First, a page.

Richard Jackson

  • Webinar recorded on Thu 22nd December, 2016
  • 1 hours 08 mins
  • No Comments

Whilst food is generally becoming cheaper, many people want to splash out at Christmas and spend that little extra on a Christmas turkey. Rather than going to a supermarket, many people want to go to their local farm or butcher shop. This has led to many non-poultry farmers raising a few turkeys for Christmas. As the farmers tend not to be dedicated poultry farmers, they often don’t have the facilities to raise turkeys optimally. As such, Christmas turkeys can develop many conditions not commonly seen in intensive turkey production. This webinar discusses the common conditions (such as: worms, respiratory disease, blackhead, brooding issues, diarrhoea, and sudden death) seen in seasonal turkey production. The webinar examines: clinical signs, diagnosis, treatment and prevention. Husbandry is focused on in the webinar in order to reinforce the impact that management of turkeys has on their health. Many of the common management pitfalls are discussed so that the general veterinary practitioner can identify why their client’s turkeys have become ill.  There is guidance on looking after day old turkeys as they can be much more fragile to look after than day old chickens. The webinar tries to focus on the small flock rather than the individual bird. The webinar discusses the use of antibiotics in these food producing animals from a legal and practical standpoint. The webinar also covers veterinary public health considerations such as Salmonella. Turkey welfare is discussed from the perspective of beak treatment options and management. This year, the WATOK legislation came into force across England and Wales (it was previously enacted in Scotland) changing the rules surrounding the stunning of and slaughtering of livestock including Christmas turkeys.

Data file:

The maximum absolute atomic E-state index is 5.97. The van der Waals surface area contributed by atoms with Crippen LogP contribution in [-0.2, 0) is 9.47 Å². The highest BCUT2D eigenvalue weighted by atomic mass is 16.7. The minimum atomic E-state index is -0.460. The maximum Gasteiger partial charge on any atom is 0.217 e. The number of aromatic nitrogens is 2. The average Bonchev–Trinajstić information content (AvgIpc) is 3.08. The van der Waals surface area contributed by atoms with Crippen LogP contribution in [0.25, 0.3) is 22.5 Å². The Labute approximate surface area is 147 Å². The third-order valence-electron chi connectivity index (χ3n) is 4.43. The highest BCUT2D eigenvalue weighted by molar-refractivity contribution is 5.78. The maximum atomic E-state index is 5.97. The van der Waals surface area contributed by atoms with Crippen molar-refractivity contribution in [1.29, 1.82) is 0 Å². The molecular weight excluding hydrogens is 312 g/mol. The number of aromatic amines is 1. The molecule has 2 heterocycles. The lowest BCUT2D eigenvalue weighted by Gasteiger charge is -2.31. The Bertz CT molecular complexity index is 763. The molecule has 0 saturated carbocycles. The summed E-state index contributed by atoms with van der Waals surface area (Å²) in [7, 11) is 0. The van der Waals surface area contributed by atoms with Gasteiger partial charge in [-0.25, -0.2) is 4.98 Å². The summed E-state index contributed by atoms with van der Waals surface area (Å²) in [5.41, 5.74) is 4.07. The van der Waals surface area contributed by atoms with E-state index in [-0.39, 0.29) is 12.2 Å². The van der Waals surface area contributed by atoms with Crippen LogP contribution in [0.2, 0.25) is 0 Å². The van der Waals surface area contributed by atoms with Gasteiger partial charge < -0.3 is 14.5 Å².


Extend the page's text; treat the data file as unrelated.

Richard Jackson grew up on a turkey farm and had a keen interest in breeding and showing rare breeds of chickens and ducks. He graduated from Glasgow Vet School in 2010 and has worked at St. David’s poultry team ever since. He became the clinical director in 2013. Richard has run a number of training courses and given several webinars on both management and diseases of backyard poultry.

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